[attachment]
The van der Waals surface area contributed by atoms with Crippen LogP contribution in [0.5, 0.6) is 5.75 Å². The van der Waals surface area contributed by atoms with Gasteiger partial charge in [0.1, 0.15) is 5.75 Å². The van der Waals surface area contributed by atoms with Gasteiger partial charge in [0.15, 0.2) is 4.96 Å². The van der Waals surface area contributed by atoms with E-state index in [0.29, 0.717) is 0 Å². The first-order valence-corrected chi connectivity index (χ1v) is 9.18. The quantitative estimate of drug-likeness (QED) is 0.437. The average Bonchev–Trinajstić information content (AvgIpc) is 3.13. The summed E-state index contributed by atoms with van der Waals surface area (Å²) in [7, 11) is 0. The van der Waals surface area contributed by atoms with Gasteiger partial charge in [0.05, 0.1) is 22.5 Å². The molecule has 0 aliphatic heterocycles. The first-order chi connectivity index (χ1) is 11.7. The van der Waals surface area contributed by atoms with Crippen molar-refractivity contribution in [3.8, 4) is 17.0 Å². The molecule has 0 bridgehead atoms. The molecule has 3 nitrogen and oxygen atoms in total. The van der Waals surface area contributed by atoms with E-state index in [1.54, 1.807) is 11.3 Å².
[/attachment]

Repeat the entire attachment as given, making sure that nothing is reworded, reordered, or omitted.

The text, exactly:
The van der Waals surface area contributed by atoms with Crippen LogP contribution in [0.5, 0.6) is 5.75 Å². The van der Waals surface area contributed by atoms with Gasteiger partial charge in [0.1, 0.15) is 5.75 Å². The van der Waals surface area contributed by atoms with Gasteiger partial charge in [0.15, 0.2) is 4.96 Å². The van der Waals surface area contributed by atoms with E-state index in [0.29, 0.717) is 0 Å². The first-order valence-corrected chi connectivity index (χ1v) is 9.18. The quantitative estimate of drug-likeness (QED) is 0.437. The average Bonchev–Trinajstić information content (AvgIpc) is 3.13. The summed E-state index contributed by atoms with van der Waals surface area (Å²) in [7, 11) is 0. The van der Waals surface area contributed by atoms with Gasteiger partial charge in [0.05, 0.1) is 22.5 Å². The molecule has 0 aliphatic heterocycles. The first-order chi connectivity index (χ1) is 11.7. The van der Waals surface area contributed by atoms with Crippen molar-refractivity contribution in [3.8, 4) is 17.0 Å². The molecule has 0 bridgehead atoms. The molecule has 3 nitrogen and oxygen atoms in total. The van der Waals surface area contributed by atoms with E-state index in [1.54, 1.807) is 11.3 Å².